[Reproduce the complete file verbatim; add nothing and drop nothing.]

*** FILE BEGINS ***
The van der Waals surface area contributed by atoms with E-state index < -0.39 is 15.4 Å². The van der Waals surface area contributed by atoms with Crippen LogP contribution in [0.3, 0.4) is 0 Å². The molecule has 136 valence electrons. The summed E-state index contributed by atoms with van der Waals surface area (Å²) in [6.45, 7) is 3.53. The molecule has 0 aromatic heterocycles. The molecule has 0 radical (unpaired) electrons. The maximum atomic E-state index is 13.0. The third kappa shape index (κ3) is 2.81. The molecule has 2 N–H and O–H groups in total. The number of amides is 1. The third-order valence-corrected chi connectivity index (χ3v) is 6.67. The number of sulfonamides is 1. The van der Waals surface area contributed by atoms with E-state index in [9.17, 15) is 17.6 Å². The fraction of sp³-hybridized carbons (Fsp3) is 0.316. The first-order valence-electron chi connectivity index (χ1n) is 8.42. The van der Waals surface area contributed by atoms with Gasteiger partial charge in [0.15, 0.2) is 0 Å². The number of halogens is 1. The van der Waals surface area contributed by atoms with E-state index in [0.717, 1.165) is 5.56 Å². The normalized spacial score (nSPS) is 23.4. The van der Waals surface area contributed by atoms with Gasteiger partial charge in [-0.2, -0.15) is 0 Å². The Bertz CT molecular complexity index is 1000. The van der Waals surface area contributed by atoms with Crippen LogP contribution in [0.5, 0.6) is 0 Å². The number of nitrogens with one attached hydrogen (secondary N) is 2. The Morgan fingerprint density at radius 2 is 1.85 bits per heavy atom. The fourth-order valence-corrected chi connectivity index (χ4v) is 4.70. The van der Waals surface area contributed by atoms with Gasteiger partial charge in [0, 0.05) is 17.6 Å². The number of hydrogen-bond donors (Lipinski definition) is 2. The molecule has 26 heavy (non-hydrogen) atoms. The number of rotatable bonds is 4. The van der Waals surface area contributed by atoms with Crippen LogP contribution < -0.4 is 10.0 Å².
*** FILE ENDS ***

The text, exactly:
The van der Waals surface area contributed by atoms with E-state index < -0.39 is 15.4 Å². The van der Waals surface area contributed by atoms with Crippen LogP contribution in [0.3, 0.4) is 0 Å². The molecule has 136 valence electrons. The summed E-state index contributed by atoms with van der Waals surface area (Å²) in [6.45, 7) is 3.53. The molecule has 0 aromatic heterocycles. The molecule has 0 radical (unpaired) electrons. The maximum atomic E-state index is 13.0. The third kappa shape index (κ3) is 2.81. The molecule has 2 N–H and O–H groups in total. The number of amides is 1. The third-order valence-corrected chi connectivity index (χ3v) is 6.67. The number of sulfonamides is 1. The van der Waals surface area contributed by atoms with E-state index in [9.17, 15) is 17.6 Å². The fraction of sp³-hybridized carbons (Fsp3) is 0.316. The first-order valence-electron chi connectivity index (χ1n) is 8.42. The van der Waals surface area contributed by atoms with Gasteiger partial charge in [0.15, 0.2) is 0 Å². The number of halogens is 1. The van der Waals surface area contributed by atoms with E-state index in [0.717, 1.165) is 5.56 Å². The normalized spacial score (nSPS) is 23.4. The van der Waals surface area contributed by atoms with Gasteiger partial charge in [-0.2, -0.15) is 0 Å². The Bertz CT molecular complexity index is 1000. The van der Waals surface area contributed by atoms with Crippen LogP contribution in [0.5, 0.6) is 0 Å². The number of nitrogens with one attached hydrogen (secondary N) is 2. The Morgan fingerprint density at radius 2 is 1.85 bits per heavy atom. The fourth-order valence-corrected chi connectivity index (χ4v) is 4.70. The van der Waals surface area contributed by atoms with Gasteiger partial charge in [0, 0.05) is 17.6 Å². The number of hydrogen-bond donors (Lipinski definition) is 2. The molecule has 26 heavy (non-hydrogen) atoms. The number of rotatable bonds is 4. The van der Waals surface area contributed by atoms with Crippen LogP contribution < -0.4 is 10.0 Å².